MUSHTAQ, MUHAMMAD (2009) Evaluation Of Different Bait Formulations For The Management Of Indian Crested Porcupine, Hystrix Indica Kerr. PhD thesis, PMAS-Arid Agriculture University, Rawalpindi.
Field trials were conducted in Abbotabad-Balakot tract (Pakistan), during April 2004 to January 2007 to select cheap, locally available and suitable bait formulations for Indian crested porcupine (Hystrix indica) and tested these for their potentials to carry lethal quantities of rodenticides. Results of no-choice, multiple-choice and paired-choice tests revealed that groundnut was preferred, both in the whole and cracked forms, over maize, wheat, millet, rice, gram and oats. All the food items were consumed in significantly higher quantities than in their whole form, except for rice. Consumption of all the food grains significantly increased with increasing length of its exposure to the novel food, indicating a careful nature of the species in selecting new food. No-choice tests revealed that groundnut - maize 1:1 mixture can be cost effective bait base and its consumption was not signiifcantly different from that of pure groundnut. Saccharin (5%) supplemented groundnut – maize (1:1) bait was consumed in significantly higher quantities, while all other aditives (common salt, egg yolk, egg shell powder, fish meal, peanut butter, mineral oil, bone meal, coconut oil and yeast powder) at both 2% and 5% concentrations and saccharin at 2% concentration did not significantly increase the intake of groundnut – maize (1:1) bait. Consumption of bait, offered after 3 days of pre-baiting, significantly declined when poisoned with 3% zinc phophide and such effects were delayed with 2% and 1% zinc phosphide. Groundnut – maize (1:1) poisoned with 2% zinc phosphide resulted in maximum decrease (55%) in porcupine burrow activity. Strychnine alkaloid (2%) added groundnut – maize (1:1) bait was seriously shuned by porcupine and caused minimum reduction (25%) in burrow activity. Coumatetralyl (0.0375%) added bait caused the highest reduction (80%) in burrow activity. Saccharin (5%) supplemented poison baits were more acceptable and caused some 10% higher reduction in burrow activity using allpoison cereal bait formulations. Field trials on fresh food items suggested that guava was preferred over potato, carrot and sweet potato. Peanut butter did not significantly increase consumption of guava. Consumption of zinc phosphide impregnated guava, offered after 3 days of prebaiting, exhibited a decline and no bait was consumed on 3rd day of poison baiting. Decline was the most rapid with 3% zinc phosphide and minimum with 1% zinc phosphide. Maximum reduction in burrow activity (55%) was recorded with 2% zinc phosphide, followed by 1% (35%) and 3% (25%). Fumigation of porcupine burrows with aluminium phosphide tablets produced 100% reduction in burrow activity, by applying 8 tablets per burrow, 85%, by 6 tablets and 75% by 4 tablets per burrow. A 100% reduction in burrow activity was recorded by applying 4 tablets of aluminum phosphide per burrow in small, 6 tablets in medium and 8 tablets in large burrows. The present study suggested that initial control of the porcupine can be achieved by applying 2% zinc phosphide using guava or 1:1 groundnut – maize mixture supplemented with 5% saccharin. Coumatetralyl (0.0375%) poisoned bait can give a higher control of porcupine, yet involves a higher labour cost and can used as a second line of action. Fumigation of burrows with aluminum phosphide is though cost effective and can be used in the porcupine management programme, yet is nonspecific in its action and hence can be pressed into action under emergent conditions only.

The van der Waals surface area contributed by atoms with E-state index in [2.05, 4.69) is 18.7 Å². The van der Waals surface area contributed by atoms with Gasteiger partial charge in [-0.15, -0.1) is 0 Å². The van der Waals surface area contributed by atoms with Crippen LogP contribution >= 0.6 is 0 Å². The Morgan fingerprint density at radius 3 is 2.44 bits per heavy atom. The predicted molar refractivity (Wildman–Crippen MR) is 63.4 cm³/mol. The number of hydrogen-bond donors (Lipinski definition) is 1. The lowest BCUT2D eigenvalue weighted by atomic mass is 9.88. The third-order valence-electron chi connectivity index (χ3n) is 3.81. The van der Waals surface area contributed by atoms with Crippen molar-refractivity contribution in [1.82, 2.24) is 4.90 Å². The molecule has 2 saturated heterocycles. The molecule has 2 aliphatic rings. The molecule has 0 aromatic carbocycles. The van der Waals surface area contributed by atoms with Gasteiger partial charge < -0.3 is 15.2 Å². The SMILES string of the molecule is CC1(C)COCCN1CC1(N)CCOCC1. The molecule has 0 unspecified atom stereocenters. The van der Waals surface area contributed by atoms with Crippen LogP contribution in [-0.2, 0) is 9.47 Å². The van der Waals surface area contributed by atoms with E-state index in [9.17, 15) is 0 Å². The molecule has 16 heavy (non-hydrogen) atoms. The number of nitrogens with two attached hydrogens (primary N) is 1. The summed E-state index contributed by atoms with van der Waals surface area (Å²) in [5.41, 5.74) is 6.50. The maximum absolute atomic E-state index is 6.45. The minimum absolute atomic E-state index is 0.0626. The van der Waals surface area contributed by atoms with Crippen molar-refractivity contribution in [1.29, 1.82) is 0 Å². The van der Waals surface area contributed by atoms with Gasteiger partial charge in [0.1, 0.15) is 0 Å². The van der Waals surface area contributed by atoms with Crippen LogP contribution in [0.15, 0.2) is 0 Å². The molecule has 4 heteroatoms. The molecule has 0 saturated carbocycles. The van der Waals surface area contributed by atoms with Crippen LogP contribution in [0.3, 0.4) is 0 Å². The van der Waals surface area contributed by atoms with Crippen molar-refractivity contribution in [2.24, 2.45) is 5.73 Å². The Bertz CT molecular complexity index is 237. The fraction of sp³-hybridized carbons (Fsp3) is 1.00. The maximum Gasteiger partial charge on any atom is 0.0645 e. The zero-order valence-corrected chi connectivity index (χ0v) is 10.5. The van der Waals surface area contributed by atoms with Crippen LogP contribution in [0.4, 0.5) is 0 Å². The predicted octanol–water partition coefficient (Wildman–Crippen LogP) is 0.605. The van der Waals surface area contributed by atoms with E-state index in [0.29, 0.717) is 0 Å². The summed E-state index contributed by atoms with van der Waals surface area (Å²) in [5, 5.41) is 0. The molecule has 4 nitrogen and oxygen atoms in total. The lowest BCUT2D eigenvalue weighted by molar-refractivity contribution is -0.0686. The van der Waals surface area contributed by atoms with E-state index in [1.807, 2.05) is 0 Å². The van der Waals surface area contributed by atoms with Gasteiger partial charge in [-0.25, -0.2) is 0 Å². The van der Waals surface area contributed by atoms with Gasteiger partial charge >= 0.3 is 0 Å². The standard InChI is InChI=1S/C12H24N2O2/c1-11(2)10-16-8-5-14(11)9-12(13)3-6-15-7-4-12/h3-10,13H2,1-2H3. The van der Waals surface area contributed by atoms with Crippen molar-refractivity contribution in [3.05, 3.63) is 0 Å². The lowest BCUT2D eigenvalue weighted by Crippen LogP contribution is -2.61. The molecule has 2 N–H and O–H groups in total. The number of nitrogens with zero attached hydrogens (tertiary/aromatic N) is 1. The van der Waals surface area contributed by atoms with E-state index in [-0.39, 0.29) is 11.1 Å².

|Item Type:||Thesis (PhD)|
|Uncontrolled Keywords:||Evaluation, Bait Formulations, Management, Indian Crested Porcupine, Hystrix Indica, Fumigation, zinc phosphide|
|Subjects:||Biological & Medical Sciences (c) > Biological Sciences(c1) > Zoological sciences(c1.11)|
|Deposited By:||Mr. Javed Memon|
|Deposited On:||30 Jun 2011 12:36|
|Last Modified:||21 Mar 2015 17:55|
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